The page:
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CONCORD, N.H. (AP) _ When Louis W. Joy III's corporate plane lifted off from Nashua Airport, flight officials thought it would head south toward New Jersey.

Instead, the single-engine plane went northwest.

Twelve miles later, in what witnesses said appeared to be a deliberate act, the plane went into a dive that slammed into the elegant home Joy, 43, shared with his wife and 8-year-old daughter in Amherst. The pilot was killed Saturday, but no one on the ground was injured.

No one was at the home, which was destroyed in an inferno that left only rubble above the basement.

The plane was registered to Joy's consulting company, Manufacturing Excellence Inc., based in Newark, Del. He had been president since 1987 and lectured on motivation and management. The company's Web site lists Fortune 500 companies as clients.

Authorities aren't sure who was at the controls of the plane, but suspect it was Joy, whose wife had obtained a restraining order against him the day before.

While investigators waited for dental records, they picked through the ashes and wreckage of Joy's home, his plane and his life _ searching for what might have driven the business executive to suicide.

On Monday, Judge William Drescher, who granted Jo Joy's restraining order, sealed the court documents in which she explained why she needed it and perhaps more clues to why Louis Joy is missing.

The wife couldn't be located for comment Monday by The Associated Press. Her lawyer, David Lauren, did not return a call seeking comment.

On Friday, Jo Joy went to Milford District Court for a restraining order against her husband. She got it. Late that night, neighbors said two police cruisers showed up at the family's home.

Neighbor Marie Seroskie said police officers escorted Louis Joy into the home to get his belongings. By then, Jo Joy and her daughter already were staying at a hotel.

While investigators waited Monday for the dental records from the crash, Jo Joy apparently needed no further proof.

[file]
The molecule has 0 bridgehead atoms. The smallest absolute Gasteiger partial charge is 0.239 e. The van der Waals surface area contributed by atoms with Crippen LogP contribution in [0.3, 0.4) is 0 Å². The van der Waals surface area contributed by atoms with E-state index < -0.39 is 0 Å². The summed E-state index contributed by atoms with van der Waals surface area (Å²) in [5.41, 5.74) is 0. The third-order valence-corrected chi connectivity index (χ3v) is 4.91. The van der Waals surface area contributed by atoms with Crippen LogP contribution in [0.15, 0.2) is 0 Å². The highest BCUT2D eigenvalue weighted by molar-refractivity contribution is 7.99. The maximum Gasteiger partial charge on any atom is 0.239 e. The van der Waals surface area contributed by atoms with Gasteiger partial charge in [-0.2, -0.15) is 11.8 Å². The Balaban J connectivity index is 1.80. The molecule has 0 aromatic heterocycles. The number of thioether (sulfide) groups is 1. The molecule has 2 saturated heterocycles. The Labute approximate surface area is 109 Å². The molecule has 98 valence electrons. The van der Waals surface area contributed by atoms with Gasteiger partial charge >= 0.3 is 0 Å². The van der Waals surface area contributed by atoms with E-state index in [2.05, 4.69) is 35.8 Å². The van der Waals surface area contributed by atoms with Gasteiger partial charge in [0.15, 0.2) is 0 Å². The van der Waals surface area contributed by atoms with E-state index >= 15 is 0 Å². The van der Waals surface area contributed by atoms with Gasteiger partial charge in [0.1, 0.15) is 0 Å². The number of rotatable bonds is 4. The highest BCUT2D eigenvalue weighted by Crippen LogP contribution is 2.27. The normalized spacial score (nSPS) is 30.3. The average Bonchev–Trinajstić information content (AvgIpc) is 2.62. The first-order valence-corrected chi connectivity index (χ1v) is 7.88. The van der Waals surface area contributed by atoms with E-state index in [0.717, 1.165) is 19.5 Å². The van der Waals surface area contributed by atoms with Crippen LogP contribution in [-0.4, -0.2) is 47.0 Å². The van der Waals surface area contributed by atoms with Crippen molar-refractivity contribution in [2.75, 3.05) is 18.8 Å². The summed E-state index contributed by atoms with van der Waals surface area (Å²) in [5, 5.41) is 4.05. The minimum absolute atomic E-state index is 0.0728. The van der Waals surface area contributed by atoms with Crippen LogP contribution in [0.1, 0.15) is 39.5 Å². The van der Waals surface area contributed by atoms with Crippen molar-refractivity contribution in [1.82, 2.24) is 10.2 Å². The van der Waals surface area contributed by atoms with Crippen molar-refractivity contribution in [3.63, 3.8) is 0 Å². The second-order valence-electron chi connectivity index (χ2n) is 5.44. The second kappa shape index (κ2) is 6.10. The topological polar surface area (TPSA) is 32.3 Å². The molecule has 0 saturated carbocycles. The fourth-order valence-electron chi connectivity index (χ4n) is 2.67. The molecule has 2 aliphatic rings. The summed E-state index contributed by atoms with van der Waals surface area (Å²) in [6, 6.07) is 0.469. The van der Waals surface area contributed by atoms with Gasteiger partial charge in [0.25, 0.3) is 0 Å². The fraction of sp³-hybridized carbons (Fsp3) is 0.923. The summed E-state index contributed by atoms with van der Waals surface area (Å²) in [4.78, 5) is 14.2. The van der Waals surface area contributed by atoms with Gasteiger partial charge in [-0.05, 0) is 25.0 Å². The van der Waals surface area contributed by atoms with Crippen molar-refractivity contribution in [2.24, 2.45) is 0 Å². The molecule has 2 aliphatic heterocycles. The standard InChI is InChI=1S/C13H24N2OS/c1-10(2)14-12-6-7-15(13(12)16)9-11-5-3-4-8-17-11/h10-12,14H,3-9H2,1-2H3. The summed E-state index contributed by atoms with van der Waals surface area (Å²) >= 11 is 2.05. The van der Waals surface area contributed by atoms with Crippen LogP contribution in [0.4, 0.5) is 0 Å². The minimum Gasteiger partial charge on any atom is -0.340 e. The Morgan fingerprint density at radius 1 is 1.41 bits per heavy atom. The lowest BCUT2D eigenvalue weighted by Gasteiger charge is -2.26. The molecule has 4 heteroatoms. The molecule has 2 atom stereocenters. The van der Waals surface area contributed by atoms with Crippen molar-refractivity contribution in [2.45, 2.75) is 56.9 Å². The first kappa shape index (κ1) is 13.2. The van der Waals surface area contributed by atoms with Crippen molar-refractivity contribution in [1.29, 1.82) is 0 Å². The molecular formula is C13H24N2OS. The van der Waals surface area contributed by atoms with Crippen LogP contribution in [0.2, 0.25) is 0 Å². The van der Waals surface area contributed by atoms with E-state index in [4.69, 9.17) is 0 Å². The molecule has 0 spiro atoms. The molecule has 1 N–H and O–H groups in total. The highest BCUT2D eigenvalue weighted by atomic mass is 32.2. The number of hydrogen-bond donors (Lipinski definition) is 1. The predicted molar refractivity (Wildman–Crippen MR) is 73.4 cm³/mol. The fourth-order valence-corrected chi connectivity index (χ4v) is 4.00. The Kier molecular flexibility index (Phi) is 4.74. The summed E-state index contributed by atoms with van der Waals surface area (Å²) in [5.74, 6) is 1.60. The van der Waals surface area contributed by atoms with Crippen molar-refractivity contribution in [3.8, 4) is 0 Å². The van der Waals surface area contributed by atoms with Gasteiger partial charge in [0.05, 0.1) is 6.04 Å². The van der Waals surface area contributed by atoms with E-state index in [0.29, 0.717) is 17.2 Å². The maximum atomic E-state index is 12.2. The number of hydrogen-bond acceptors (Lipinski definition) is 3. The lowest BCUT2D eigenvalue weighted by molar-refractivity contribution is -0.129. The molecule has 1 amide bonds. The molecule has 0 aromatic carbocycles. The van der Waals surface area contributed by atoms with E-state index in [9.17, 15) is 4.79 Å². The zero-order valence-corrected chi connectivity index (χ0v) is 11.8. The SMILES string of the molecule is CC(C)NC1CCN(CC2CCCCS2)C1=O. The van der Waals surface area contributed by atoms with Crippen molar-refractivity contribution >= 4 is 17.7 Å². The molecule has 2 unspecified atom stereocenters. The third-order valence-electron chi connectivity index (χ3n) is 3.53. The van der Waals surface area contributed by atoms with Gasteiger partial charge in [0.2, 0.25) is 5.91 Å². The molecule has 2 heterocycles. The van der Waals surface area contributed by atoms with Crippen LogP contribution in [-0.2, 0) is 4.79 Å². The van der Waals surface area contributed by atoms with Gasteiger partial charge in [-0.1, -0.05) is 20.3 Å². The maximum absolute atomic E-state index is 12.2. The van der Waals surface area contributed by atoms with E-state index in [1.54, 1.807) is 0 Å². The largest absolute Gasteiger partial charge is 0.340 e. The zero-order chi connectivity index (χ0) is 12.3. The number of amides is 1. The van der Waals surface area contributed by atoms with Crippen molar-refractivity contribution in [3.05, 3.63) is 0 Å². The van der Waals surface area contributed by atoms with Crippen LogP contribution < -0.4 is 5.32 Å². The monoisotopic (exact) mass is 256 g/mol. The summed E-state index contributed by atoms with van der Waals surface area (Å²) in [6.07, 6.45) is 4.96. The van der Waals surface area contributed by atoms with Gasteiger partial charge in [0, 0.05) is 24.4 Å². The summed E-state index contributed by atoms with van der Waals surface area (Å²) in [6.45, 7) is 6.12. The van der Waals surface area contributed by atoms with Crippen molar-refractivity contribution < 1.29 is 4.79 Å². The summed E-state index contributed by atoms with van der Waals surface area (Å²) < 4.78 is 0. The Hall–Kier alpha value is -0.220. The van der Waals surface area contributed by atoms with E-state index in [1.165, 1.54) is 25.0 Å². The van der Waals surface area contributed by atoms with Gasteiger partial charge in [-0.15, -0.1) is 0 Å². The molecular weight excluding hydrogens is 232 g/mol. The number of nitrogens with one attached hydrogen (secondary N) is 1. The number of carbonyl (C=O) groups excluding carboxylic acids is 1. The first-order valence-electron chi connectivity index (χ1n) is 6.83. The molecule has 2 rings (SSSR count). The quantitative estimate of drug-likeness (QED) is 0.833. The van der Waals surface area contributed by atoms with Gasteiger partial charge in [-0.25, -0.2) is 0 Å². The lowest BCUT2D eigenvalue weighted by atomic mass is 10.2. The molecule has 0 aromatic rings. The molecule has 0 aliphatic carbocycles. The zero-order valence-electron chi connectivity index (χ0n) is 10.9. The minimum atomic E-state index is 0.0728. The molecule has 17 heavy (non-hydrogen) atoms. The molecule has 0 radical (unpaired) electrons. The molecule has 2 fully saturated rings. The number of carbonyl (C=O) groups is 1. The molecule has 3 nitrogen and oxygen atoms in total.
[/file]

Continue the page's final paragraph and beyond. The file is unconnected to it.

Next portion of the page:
``Based on information and belief ... respondent Louis Joy was killed when his airplane, which he was piloting, crashed into and destroyed the marital residence,'' she said in court papers filed Monday.

Originally from Long Island, N.Y., Louis Joy held a full-time job throughout his four years at Union College in Schenectady, N.Y., according to his fraternity brothers.

While at college, Joy met Jo, the woman he would marry shortly after graduation. From there he went on in 1983 to get a graduate degree in business from Duke University.

In 1987, Louis Joy founded Manufacturing Excellence.

In 1993, he and his wife wrote a novel together, ``Frontline Teamwork: One Company's Story of Success,'' which tells the story of a boss who rescues a struggling manufacturing company.

The Joys moved to Newark, Del., in the early 1990s. Wendy Hamme, who bought the couple's Delaware home in July 2000, said neighbors were glad when Louis Joy moved.

``He was very strange,'' she told the Boston Herald. She added that Joy, who worked from his home, was reclusive.

``He seemed like a charmer. But if he didn't get his way, he was nasty,'' she told The Union Leader of Manchester.

Last July, the Joys headed north to Amherst, a wealthy community of 12,500 people in southern New Hampshire. For much of the last year, the family lived in an apartment while their new home was completed.


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